Submit a print job to Google Cloud Print and it takes on the responsibility for sending to the appropriate printer. It does away with the need to install drivers but also supports mobile and web-based applications. Apple AirPrint on the other hand, prints via a Wi-Fi access point; either directly to compatible printers or to non-compatible shared printers by way of a device running Windows, Linux, or OS X.

  1. 3D Printing and the Internet of Things

3D printing is still very much in its infancy. Some people believe it is and will always be a bit of a novelty, only good for printing small-scale models and plastic toys. In recent years however, 3D printing has been making a bigger and bigger impact, proving itself to be potentially revolutionary for manufacturing and the Internet of Things (IoT).

As you would no doubt expect, challenges like how to scale production for millions of unique products and how to connect these items digitally remain, but one entrepreneur is seeking out answers. Karl D.D. Willis worked with Microsoft Research on a project known as Infrastructs, which developed material-based tags featuring machine-readable information for IoT identification and security purposes. He also explored the idea of designing and fabricating 3D-printed electronic circuits with software developer Autodesk, which could also have a big impact on IoT.

“For IoT, this is the foundation of a new way to make and prototype objects,” he says. “For anyone working in hardware or wearables, prototyping is where it all starts. There’s a good chance for a lot of disruption in that area.”

  1. 3D metal printing

At first, 3D printers could only work with plastic, but at CES 2015 a collaboration between Hershey and 3D Systems resulted in the creation of printed chocolate. Now, Israel-based XJet has received a $25 million investment from Autodesk and private equity fund Catalyst CEL for its metal 3D printer, which could make this technology available for industrial applications too.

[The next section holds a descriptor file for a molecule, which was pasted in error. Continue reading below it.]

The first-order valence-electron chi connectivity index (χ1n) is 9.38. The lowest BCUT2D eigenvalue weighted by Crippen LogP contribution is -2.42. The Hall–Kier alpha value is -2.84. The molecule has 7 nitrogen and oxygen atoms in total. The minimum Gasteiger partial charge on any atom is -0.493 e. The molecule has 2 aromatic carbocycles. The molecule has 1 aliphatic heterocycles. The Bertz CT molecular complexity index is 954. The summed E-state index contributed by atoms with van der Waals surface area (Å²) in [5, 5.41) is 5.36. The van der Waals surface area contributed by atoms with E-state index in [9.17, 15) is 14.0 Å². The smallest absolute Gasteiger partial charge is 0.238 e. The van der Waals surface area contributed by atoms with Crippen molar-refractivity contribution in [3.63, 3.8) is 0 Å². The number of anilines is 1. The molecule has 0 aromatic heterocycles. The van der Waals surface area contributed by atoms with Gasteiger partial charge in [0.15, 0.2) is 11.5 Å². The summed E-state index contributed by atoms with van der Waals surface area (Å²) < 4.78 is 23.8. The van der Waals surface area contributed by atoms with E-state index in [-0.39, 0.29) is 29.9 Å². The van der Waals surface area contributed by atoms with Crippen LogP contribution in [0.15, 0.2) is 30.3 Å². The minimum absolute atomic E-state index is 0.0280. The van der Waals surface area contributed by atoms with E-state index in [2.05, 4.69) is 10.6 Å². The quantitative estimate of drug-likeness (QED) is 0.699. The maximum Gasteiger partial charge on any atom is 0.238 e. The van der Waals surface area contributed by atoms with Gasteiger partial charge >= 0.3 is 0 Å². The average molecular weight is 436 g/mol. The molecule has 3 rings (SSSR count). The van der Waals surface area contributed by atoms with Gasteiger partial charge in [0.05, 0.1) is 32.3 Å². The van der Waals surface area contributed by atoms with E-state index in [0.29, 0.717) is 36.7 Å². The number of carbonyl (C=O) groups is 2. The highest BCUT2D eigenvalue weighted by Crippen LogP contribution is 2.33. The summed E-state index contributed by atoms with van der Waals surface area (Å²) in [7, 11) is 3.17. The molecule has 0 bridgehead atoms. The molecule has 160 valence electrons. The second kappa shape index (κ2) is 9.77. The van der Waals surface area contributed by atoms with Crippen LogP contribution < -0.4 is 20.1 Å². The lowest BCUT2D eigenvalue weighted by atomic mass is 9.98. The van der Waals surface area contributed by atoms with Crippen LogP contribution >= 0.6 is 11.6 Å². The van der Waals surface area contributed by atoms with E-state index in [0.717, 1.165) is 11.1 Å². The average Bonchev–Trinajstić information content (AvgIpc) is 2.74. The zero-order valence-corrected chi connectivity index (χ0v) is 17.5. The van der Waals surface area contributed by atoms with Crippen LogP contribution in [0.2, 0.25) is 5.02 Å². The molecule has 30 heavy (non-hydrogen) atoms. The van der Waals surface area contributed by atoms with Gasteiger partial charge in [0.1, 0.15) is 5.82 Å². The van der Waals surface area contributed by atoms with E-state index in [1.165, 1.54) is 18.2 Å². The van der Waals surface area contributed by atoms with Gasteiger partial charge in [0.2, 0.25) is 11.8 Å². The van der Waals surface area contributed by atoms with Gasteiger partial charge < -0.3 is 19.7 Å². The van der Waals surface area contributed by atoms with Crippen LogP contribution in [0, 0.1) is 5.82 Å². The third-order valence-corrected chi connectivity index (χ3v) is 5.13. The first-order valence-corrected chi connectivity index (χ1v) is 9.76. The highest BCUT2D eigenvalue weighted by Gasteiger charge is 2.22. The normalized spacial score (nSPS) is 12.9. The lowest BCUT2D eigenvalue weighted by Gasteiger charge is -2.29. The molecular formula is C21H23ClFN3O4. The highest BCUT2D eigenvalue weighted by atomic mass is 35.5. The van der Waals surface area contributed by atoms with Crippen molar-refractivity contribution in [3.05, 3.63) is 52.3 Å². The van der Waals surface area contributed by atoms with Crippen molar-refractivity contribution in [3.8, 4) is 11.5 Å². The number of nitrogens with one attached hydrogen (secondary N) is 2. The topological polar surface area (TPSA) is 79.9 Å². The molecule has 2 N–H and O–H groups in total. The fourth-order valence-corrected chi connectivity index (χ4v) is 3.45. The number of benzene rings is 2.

As opposed to traditional laser-based systems, XJet uses nanoparticles in liquid suspension to build metal parts. This is also different to competing metal 3D printing technologies, which use existing material to fuse or cut and require manual finishing, particularly for complex components.

“We allow manufacturers to skip the mold stage, saving them huge amounts of time and money,” says Dror Denai, CEO of XJet. “All the specifications are made in the software, and when it’s time to print, our nano-based metals are created according to those specifications.”

The future of printing

Not only will printing still be around for many years to come, it could also take on greater significance with things like the production of prototypes and improving office workflows.

Previously well-established technologies such as movable type and the printing press may well have disappeared as the result of an ever-changing society, but our fundamental requirement to receive a physical artefact from something virtual remains.

Christopher Milligan, Marketing Manager, OfficeXpress Europe Ltd

Image source: Dollar Photo Club